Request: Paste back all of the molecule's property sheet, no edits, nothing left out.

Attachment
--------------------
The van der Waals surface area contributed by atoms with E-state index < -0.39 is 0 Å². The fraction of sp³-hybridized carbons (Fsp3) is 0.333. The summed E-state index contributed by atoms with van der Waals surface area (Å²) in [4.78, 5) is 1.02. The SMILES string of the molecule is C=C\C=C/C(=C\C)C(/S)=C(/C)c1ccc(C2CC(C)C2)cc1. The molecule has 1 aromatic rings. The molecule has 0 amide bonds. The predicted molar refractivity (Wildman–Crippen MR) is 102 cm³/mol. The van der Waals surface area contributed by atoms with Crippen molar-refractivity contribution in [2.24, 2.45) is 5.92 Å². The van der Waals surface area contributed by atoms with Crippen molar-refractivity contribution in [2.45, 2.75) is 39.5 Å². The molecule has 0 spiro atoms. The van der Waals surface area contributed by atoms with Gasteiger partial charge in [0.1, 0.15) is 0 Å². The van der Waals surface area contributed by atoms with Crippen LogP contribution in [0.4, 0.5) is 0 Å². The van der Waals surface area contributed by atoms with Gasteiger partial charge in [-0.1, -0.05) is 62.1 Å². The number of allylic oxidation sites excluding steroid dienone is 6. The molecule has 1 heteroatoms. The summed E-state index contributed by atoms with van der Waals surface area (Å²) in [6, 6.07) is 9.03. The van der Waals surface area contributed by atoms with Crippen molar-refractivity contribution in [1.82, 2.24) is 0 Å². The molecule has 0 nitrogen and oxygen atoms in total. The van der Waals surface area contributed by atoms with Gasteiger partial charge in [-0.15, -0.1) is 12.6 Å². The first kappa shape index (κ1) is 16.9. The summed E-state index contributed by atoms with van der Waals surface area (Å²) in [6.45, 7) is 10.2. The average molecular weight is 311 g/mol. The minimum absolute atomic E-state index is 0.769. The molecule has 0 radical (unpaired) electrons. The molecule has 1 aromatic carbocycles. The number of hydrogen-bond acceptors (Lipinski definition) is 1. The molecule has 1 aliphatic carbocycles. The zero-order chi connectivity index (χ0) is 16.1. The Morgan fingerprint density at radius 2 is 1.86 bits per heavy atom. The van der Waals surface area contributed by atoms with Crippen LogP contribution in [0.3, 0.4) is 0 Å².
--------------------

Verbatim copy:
The van der Waals surface area contributed by atoms with E-state index < -0.39 is 0 Å². The fraction of sp³-hybridized carbons (Fsp3) is 0.333. The summed E-state index contributed by atoms with van der Waals surface area (Å²) in [4.78, 5) is 1.02. The SMILES string of the molecule is C=C\C=C/C(=C\C)C(/S)=C(/C)c1ccc(C2CC(C)C2)cc1. The molecule has 1 aromatic rings. The molecule has 0 amide bonds. The predicted molar refractivity (Wildman–Crippen MR) is 102 cm³/mol. The van der Waals surface area contributed by atoms with Crippen molar-refractivity contribution in [2.24, 2.45) is 5.92 Å². The van der Waals surface area contributed by atoms with Crippen molar-refractivity contribution in [2.45, 2.75) is 39.5 Å². The molecule has 0 spiro atoms. The van der Waals surface area contributed by atoms with Gasteiger partial charge in [0.1, 0.15) is 0 Å². The van der Waals surface area contributed by atoms with Crippen LogP contribution in [0.4, 0.5) is 0 Å². The van der Waals surface area contributed by atoms with Gasteiger partial charge in [-0.1, -0.05) is 62.1 Å². The number of allylic oxidation sites excluding steroid dienone is 6. The molecule has 1 heteroatoms. The summed E-state index contributed by atoms with van der Waals surface area (Å²) in [6, 6.07) is 9.03. The van der Waals surface area contributed by atoms with Crippen molar-refractivity contribution in [1.82, 2.24) is 0 Å². The molecule has 0 nitrogen and oxygen atoms in total. The van der Waals surface area contributed by atoms with Gasteiger partial charge in [-0.15, -0.1) is 12.6 Å². The first kappa shape index (κ1) is 16.9. The summed E-state index contributed by atoms with van der Waals surface area (Å²) in [6.45, 7) is 10.2. The average molecular weight is 311 g/mol. The minimum absolute atomic E-state index is 0.769. The molecule has 0 radical (unpaired) electrons. The molecule has 1 aromatic carbocycles. The number of hydrogen-bond acceptors (Lipinski definition) is 1. The molecule has 1 aliphatic carbocycles. The zero-order chi connectivity index (χ0) is 16.1. The Morgan fingerprint density at radius 2 is 1.86 bits per heavy atom. The van der Waals surface area contributed by atoms with Crippen LogP contribution in [0.3, 0.4) is 0 Å².